For Immediate Release
Tuesday, February 1, 2011
Contact:
Dr. Tom Johnson
301-451-4790

News Advisory

NIH summit to focus on management of radiation dose in computerized tomography

Emphasis toward the Sub-mSv CT exam

What: Members of the media are invited to attend a National Institutes of Health conference focused on transforming computed tomography (CT) technology and its use to achieve minimal public health risks from radiation exposure. A specific goal of this conference is to identify the technological steps and associated research required to reduce the radiation dose from routine CT exams to less than 1 mSv (millisievert, the unit used to measure the amount of ionizing radiation absorbed by human tissues). Additional goals in the near-term are improving our understanding and management of radiation exposure, and defining steps to achieve best technical and clinical practices.

Why: It is estimated that approximately 70 million CT scans were performed in the United States in 2009 — three-fold increase in the number performed ten years ago. While CT scans are an invaluable tool in the noninvasive detection and staging of disease and injury, attention has now turned to the potential cancer risks associated with the overuse of these scans, and whether or not these risks can be reduced. Although most patients receive relatively low doses of radiation from CT scans, patient doses can vary many fold due to factors such as the type of CT scanner, the protocols and machine settings used for the exam, the number of scans, the patientís body size, the part of the body examined, specific clinical requirements, and even occasional errors in the imaging process. For instance, according to RadiologyInfo.org, an American College of Radiology and Radiological Society of North America joint website, the effective radiation dose for a CT scan has been estimated to be approximately16 mSv for the abdomen; for the head, 2 mSv; and for the chest, 7 mSv. For perspective, the approximate effective radiation dose from a typical chest x-ray is 0.1 mSv, while a mammogram is 0.4 mSv. This conference will look at ways to improve our understanding and management of radiation exposure, as well as the steps necessary to achieve lower dose exams (sub-mSv) without compromising the diagnostic quality of the CT exam.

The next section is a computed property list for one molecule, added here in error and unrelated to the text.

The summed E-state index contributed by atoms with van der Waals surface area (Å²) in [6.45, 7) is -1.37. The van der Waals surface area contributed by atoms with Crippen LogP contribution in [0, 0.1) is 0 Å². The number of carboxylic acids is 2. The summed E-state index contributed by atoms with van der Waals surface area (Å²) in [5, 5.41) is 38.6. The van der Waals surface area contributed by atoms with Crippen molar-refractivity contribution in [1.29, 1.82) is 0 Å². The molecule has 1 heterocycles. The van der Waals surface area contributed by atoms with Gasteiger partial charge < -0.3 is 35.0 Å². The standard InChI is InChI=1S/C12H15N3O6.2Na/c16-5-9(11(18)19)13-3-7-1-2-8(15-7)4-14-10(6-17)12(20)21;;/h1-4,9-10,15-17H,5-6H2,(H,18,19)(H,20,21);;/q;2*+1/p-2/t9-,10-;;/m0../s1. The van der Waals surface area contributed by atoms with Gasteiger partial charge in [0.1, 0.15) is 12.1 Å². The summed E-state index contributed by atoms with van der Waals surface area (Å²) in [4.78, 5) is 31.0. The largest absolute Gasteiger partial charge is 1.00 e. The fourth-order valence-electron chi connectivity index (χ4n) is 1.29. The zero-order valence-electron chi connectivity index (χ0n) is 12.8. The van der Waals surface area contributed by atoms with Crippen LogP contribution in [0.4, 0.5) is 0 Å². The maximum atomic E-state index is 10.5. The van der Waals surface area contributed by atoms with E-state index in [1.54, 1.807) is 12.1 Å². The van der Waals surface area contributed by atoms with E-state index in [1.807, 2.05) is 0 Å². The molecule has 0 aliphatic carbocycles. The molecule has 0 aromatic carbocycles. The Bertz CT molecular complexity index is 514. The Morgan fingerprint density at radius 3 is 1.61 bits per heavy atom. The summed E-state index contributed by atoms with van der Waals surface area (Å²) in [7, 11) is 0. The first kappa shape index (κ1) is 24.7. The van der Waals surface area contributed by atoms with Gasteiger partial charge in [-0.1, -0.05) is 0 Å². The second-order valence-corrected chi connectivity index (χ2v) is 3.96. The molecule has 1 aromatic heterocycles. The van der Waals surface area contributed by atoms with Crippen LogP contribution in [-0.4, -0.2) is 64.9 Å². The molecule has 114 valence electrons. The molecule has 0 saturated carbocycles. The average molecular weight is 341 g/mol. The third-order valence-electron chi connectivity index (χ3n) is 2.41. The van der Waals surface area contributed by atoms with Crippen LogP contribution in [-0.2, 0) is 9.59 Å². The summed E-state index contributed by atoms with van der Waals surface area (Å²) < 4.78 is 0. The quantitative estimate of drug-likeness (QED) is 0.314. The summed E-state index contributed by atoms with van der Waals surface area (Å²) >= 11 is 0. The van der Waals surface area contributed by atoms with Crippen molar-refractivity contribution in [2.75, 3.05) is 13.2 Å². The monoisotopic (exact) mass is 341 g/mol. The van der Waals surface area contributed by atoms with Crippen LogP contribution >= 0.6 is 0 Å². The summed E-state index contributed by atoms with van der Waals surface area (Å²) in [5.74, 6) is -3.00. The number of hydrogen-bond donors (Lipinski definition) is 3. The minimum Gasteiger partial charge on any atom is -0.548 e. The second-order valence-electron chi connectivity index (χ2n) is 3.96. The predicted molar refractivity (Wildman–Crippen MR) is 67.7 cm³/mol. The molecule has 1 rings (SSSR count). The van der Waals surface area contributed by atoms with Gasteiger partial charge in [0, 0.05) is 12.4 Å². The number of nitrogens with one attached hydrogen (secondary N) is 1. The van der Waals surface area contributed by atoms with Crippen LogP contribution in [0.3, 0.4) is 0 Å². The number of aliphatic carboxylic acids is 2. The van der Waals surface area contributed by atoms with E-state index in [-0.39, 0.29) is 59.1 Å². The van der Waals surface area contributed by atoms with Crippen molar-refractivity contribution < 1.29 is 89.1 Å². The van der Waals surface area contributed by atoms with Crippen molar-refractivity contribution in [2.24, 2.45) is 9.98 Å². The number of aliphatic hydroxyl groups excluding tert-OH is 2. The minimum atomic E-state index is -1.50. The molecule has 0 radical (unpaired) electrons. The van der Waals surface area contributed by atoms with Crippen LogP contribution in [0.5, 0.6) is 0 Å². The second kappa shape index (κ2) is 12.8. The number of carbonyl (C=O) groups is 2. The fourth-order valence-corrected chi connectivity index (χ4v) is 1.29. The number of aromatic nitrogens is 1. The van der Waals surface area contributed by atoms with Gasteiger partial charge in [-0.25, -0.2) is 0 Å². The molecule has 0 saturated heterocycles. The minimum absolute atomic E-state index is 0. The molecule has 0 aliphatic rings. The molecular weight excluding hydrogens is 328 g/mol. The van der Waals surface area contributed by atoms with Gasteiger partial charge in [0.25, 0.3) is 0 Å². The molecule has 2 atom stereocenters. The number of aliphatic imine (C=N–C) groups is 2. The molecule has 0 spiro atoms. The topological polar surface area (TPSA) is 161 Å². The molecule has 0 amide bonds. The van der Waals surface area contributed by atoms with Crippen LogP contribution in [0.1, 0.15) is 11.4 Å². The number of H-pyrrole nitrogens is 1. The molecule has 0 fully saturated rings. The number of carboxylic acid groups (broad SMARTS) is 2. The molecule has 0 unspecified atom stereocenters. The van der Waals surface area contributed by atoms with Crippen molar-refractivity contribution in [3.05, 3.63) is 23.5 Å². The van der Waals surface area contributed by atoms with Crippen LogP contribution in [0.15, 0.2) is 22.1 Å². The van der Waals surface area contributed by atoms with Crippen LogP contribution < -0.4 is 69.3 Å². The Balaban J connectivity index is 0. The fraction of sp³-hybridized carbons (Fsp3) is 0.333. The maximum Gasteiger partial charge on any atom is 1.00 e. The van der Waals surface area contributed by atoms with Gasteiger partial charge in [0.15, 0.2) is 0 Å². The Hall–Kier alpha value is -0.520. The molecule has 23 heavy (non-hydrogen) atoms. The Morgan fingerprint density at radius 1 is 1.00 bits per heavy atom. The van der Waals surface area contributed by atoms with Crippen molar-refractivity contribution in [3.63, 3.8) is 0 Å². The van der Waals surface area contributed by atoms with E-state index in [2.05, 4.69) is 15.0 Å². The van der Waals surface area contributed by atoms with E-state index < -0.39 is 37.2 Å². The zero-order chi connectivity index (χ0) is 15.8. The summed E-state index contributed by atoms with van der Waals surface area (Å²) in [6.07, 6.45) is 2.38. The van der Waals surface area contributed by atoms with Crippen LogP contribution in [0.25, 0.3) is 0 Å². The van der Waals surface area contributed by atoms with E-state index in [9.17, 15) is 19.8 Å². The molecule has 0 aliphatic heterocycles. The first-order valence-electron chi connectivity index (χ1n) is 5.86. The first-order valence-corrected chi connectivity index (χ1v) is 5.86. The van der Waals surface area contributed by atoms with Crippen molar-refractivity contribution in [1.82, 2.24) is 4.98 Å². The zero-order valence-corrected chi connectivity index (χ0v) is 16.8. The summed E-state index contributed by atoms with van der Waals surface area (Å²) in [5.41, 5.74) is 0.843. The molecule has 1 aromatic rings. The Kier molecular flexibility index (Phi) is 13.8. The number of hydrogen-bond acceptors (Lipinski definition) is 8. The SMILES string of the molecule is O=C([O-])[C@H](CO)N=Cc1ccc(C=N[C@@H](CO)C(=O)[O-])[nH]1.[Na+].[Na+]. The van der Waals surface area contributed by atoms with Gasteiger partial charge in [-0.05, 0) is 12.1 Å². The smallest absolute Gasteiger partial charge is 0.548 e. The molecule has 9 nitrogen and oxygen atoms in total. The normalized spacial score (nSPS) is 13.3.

When: February 24-25, 2011

Where: Bethesda North Marriott, 5701 Marinelli Road, Bethesda, MD

Additional Information: This conference is sponsored by the National Institutes of Health and the Coalition for Imaging and Bioengineering Research (CIBR).

The full agenda and additional details about the meeting are posted on the web at http://www.nibibmeetings.org/RDS2011/.

Contact: Media interested in attending the meeting can contact Dr. Tom Johnson at 301-451-4790 or e-mail your request to johnsont@od.nih.gov.

NIBIB, a component of NIH, is dedicated to improving health by leading the development and accelerating the application of biomedical technologies. Additional information and publications are available at http://www.nibib.nih.gov.

About the National Institutes of Health (NIH): NIH, the nation's medical research agency, includes 27 Institutes and Centers and is a component of the U.S. Department of Health and Human Services. NIH is the primary federal agency conducting and supporting basic, clinical, and translational medical research, and is investigating the causes, treatments, and cures for both common and rare diseases. For more information about NIH and its programs, visit http://www.nih.gov.

NIH...Turning Discovery Into Health ®

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